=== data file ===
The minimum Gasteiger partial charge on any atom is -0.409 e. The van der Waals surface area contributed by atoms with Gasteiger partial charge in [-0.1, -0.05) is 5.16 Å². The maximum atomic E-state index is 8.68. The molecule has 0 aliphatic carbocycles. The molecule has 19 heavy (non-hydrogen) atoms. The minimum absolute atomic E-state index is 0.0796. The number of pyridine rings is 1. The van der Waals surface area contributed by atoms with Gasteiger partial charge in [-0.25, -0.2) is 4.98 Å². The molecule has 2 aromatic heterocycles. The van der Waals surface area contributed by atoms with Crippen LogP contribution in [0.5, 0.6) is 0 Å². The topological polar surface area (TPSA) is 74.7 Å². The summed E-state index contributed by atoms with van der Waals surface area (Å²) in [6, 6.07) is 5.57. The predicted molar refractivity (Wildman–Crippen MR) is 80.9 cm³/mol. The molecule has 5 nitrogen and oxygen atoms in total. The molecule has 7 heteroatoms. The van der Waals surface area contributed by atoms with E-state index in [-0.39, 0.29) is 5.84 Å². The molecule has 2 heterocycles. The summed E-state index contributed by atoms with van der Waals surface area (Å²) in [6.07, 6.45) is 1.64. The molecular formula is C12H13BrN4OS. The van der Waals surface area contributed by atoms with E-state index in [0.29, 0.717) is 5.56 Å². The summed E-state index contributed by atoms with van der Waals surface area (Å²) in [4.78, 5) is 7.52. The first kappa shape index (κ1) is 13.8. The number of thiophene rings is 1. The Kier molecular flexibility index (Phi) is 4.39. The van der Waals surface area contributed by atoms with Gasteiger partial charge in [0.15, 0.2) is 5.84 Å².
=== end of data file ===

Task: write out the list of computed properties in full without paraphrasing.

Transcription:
The minimum Gasteiger partial charge on any atom is -0.409 e. The van der Waals surface area contributed by atoms with Gasteiger partial charge in [-0.1, -0.05) is 5.16 Å². The maximum atomic E-state index is 8.68. The molecule has 0 aliphatic carbocycles. The molecule has 19 heavy (non-hydrogen) atoms. The minimum absolute atomic E-state index is 0.0796. The number of pyridine rings is 1. The van der Waals surface area contributed by atoms with Gasteiger partial charge in [-0.25, -0.2) is 4.98 Å². The molecule has 2 aromatic heterocycles. The van der Waals surface area contributed by atoms with Crippen LogP contribution in [0.5, 0.6) is 0 Å². The topological polar surface area (TPSA) is 74.7 Å². The summed E-state index contributed by atoms with van der Waals surface area (Å²) in [6, 6.07) is 5.57. The predicted molar refractivity (Wildman–Crippen MR) is 80.9 cm³/mol. The molecule has 5 nitrogen and oxygen atoms in total. The molecule has 7 heteroatoms. The van der Waals surface area contributed by atoms with E-state index in [-0.39, 0.29) is 5.84 Å². The molecule has 2 heterocycles. The summed E-state index contributed by atoms with van der Waals surface area (Å²) in [6.07, 6.45) is 1.64. The molecular formula is C12H13BrN4OS. The van der Waals surface area contributed by atoms with E-state index in [0.29, 0.717) is 5.56 Å². The summed E-state index contributed by atoms with van der Waals surface area (Å²) in [4.78, 5) is 7.52. The first kappa shape index (κ1) is 13.8. The number of thiophene rings is 1. The Kier molecular flexibility index (Phi) is 4.39. The van der Waals surface area contributed by atoms with Gasteiger partial charge in [0.15, 0.2) is 5.84 Å².